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Study: Marijuana Doesn't Affect Physical Health, Except For Gums

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By Steve Elliott
Hemp News

Chronic marijuana use has about the same impact on health as not flossing, according to an extensive new study.

A research team led by Madeline H. Meier of Arizona State University tracked the cannabis habits of 1,037 New Zealanders all the way from birth to middle age, to see exactly what effects marijuana has on common measures of physical health, reports Christopher Ingraham at The Washington Post. Those measures included lung function, systemic inflammation, cholesterol levels, blood pressure, body weight, blood sugar, and dental health.

After controlling for other factors known to affect health -- especially tobacco use and socioeconomic status -- cannabis use had no negative effect on any measure of health, except for dental health. People who smoked more marijuana had a higher incidence of gum disease.

Even after controlling for dental hygiene, such as likelihood to brush and floss, the relationship between marijuana use and poor dental health persisted.

Washington: Study Says Licensed Grows Can Meet Recreational, Medical Marijuana Needs

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By Steve Elliott
Hemp News

A new study released on Thursday performed for the Washington State Liquor and Cannabis Board by the University of Washington supposedly shows that the amount of marijuana allowed to be grown by state-licensed I-502 producers in the state "is enough to satisfy both the medical and recreational marijuana markets," while ignoring the challenges of price, pesticides, and access which I-502 stores present for patients.

The study, "Estimating Canopy Size for the Washington Medical Marijuana Market," seems tailor-made to be used as political ammunition in the fight led by many I-502 recreational cannabis merchants to finish the shutting-down of Washington's medical marijuana community, which is already slated for extinction, at least as we know it, on July 1. After that date, any medical marijuana dispensaries which don't have an I-502 license will be required to shut down under penalty of law.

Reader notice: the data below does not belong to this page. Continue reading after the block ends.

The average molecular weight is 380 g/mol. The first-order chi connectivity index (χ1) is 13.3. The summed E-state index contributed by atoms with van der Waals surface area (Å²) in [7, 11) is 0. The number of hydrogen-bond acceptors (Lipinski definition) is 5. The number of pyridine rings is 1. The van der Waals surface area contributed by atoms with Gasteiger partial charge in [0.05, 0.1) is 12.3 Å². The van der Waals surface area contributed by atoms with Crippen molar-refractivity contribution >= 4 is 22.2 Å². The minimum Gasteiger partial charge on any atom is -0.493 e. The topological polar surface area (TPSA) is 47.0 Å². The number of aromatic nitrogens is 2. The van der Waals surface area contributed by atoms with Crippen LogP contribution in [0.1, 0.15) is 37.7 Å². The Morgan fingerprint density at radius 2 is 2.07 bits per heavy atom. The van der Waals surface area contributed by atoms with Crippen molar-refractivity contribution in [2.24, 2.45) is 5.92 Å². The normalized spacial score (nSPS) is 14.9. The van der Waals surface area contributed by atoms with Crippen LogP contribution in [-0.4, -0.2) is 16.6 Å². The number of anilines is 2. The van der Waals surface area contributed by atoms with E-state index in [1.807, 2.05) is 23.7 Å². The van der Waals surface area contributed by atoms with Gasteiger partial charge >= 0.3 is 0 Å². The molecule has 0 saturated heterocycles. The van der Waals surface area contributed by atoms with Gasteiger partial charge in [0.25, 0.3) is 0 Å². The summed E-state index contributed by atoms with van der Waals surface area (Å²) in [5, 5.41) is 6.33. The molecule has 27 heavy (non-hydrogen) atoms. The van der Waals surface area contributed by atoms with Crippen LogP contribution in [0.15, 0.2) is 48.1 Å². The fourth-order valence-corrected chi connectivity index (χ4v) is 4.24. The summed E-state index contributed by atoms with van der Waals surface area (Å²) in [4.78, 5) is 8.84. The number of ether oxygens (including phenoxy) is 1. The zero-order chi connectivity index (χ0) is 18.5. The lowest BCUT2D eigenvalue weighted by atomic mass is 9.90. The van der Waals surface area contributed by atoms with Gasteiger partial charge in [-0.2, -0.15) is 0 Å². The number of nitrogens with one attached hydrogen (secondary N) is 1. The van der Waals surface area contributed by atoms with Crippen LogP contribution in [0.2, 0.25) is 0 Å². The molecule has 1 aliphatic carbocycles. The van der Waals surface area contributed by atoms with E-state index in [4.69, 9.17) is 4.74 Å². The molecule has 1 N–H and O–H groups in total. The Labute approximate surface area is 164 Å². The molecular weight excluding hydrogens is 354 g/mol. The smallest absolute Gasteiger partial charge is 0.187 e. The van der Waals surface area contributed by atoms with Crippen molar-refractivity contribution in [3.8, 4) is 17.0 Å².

Study: Medical Marijuana Compares Favorably To Conventional PTSD Treatments

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Medical marijuana compares favorably with conventional treatments for post-traumatic stress disorder, according to Care By Design, a California-based medical marijuana company which recently completed a survey of 300 patients with PTSD. The survey asked what medications (including cannabis) patients had used for PTSD-related symptoms, and then asked patients to assess each medication in terms of its impact on the hallmark symptoms of PTSD, including anger and irritability, anxiety, depression, pain, and sleep disorders.

Among the key findings of the study, according to Care By Design:

• Survey respondents reported taking numerous medications for PTSD. In order of prevalence: Anti-depressants, anti-anxiety medication, cannabis, sleeping medication, mood stabilizers, narcotic pain medication, non-narcotic pain medication, anti-psychotics, beta-blockers, tranquilizers, and anti-convulsants.
• Half of respondents had taken at least 5 medications for PTSD, and 7.5 percent had taken as many as 11.
• Survey respondents reported that cannabis was the most likely to improve PTSD symptoms—albeit to an unknown degree—and the least likely to make symptoms worse.

Study: Smoking Marijuana Does Not Make You Anxious Or Depressed

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By Steve Elliott
Hemp News

Using marijuana as an adult is not associated with mood and anxiety disorders, including depression and bipolar disorder, according to a new study published on Thursday.

The research, published in the journal JAMA Psychiatry, challenges some previous studies which claimed an association between marijuana use and both depression and anxiety, reports Christopher Ingraham at The Washington Post.

Scientists examined the records of nearly 35,000 American adults who participated in the National Epidemiologic Survey on Alcohol and Related Conditions. They looked at the prevalence of cannabis use among study participants in 2001 and 2002, then checked on their rates of mental health problems three years later, in 2004 and 2005.

After controlling for confounding factors such as socioeconomic differences, family history, environment, and past and present psychiatric disorders, researchers found that "cannabis use was not associated with increased risk for developing mood or anxiety disorders."